While President Trump was in Puerto Rico, he commented that the damage caused by Hurricane Maria could have been much worse. The comment was made in comparison to the results of Hurricane Katrina. The response to his comment is two fold. Some people think he was being dismissive of the people of Puerto Rico, while others felt he was attempting to congratulate them on a job well done considering things could have been much worse.
First, let’s establish that both Hurricane Katrina and Hurricane Maria were catastrophic. We could talk about the hundreds of billions of dollars in damage that both caused, or the hundreds of thousands of homes that were destroyed. We could talk about how both left thousands of people homeless, and both were behind the tragic loss of life. These things are not in dispute, but which was worse is arguable and dependent on your perspective. In terms of statistics, we don’t have a full count of the total damage amassed in Puerto Rico yet, so that argument needs to be tabled for now. What we can debate is President Trump’s intention behind his comments. Was he insulting Puerto Ricans, or was he complimenting them?
Those who think he is insulting Puerto Rico and minimizing the damage to that island have their reasons. For one, his attacks on the mayor of San Juan certainly make him appear indifferent to Puerto Rico. Also, with the ICE round ups and attempts at travel bans, many people have developed a negative perception of him when it comes to dealing with minorities. Throw in the problems in the relief effort to Puerto Rico and the president’s detractors see him as being dismissive of the damage caused by Maria.
The president’s supporters see a man giving the people of Puerto Rico a pat on the back. He is not dismissing them, he is praising them. His supporters are also quick to point out the sheer differences in the number of lives lost in both hurricanes. Although we do not have a final count for Puerto Rico, it seems as though Katrina was the deadlier of the two, claiming some 1800 plus lives. This certainly supports the idea that President Trump was really just trying to be matter of fact.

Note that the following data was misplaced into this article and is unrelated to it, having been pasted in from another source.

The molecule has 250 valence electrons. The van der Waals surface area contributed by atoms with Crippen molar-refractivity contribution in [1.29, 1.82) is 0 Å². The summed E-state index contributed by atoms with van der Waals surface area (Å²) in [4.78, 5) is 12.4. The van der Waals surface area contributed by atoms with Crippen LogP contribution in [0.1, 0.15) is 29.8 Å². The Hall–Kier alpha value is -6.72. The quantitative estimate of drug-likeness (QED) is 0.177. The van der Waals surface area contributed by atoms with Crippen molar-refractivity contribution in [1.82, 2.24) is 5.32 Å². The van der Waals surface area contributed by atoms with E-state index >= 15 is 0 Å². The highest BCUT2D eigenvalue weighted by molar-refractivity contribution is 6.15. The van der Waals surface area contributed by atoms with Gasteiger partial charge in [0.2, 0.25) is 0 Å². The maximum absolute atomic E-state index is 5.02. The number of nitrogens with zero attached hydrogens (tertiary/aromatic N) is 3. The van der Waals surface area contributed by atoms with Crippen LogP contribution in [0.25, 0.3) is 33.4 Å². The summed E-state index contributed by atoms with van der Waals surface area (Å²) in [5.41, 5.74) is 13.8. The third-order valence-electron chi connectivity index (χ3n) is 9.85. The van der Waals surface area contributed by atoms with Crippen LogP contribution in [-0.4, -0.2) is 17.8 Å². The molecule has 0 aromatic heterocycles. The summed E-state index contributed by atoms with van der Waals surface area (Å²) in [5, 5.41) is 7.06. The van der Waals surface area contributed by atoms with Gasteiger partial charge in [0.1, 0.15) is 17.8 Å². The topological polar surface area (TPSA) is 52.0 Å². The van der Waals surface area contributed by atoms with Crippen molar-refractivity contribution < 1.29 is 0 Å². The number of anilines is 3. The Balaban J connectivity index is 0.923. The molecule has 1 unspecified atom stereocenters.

Shall we give the President the benefit of the doubt that he was not trying to be insulting, but rather stating what he saw was the simple truth and being congratulatory to the people of Puerto Rico?
Yes, Trump was being insulting:
Trump to Puerto Ricans: "You've thrown our budget a little out of whack" & "If you look at a REAL catastrophe like Katrina.." I'm done.
— JenHatmaker (@JenHatmaker) October 3, 2017
Trump in Puerto Rico:
He says, "a real catastrophe like Katrina."
As if what is happening to them ISN'T a catastrophe.
— Melanin Queen ⛄ (@TwinMonstah) October 3, 2017
— Jeff Fisher (@SoCalFisherJ) October 3, 2017
No, Trump was just speaking the truth:
1833 Deaths in Katrina. 16 reported thus far in Puerto Rico.The rhetoric in comparison is unbelievable. Details are important.Blatant bias
— Dr. Ken Wright for Congress 🇺🇸 (@drwright4congr1) October 1, 2017
Trump in Puerto Rico accurately calls Katrina a bigger disaster than Maria.
No. killed in Katrina: 1,833
No. killed in Maria: 16 pic.twitter.com/HV1E7RY1GK
— GRANT J. KIDNEY 🇺🇸 (@GrantJKidney) October 3, 2017
Trump in Puerto Rico makes the point that in Katrina, 1,833 people died. PR-16. This notion that people are dropping like flies in PR is BS.
— Mike (@mike_Zollo) October 3, 2017
1833 deaths in Katrina 16 in PR, Trump praises the people of PR for their responsiveness & the Alt-left goes nuts #TrumpDerangementSyndrome
— Deplorable Melissa (@sweetatertot2) October 3, 2017
What do you think? Was Trump being insulting to Puerto Rico when he compared the damage there to that sustained by Hurricane Katrina?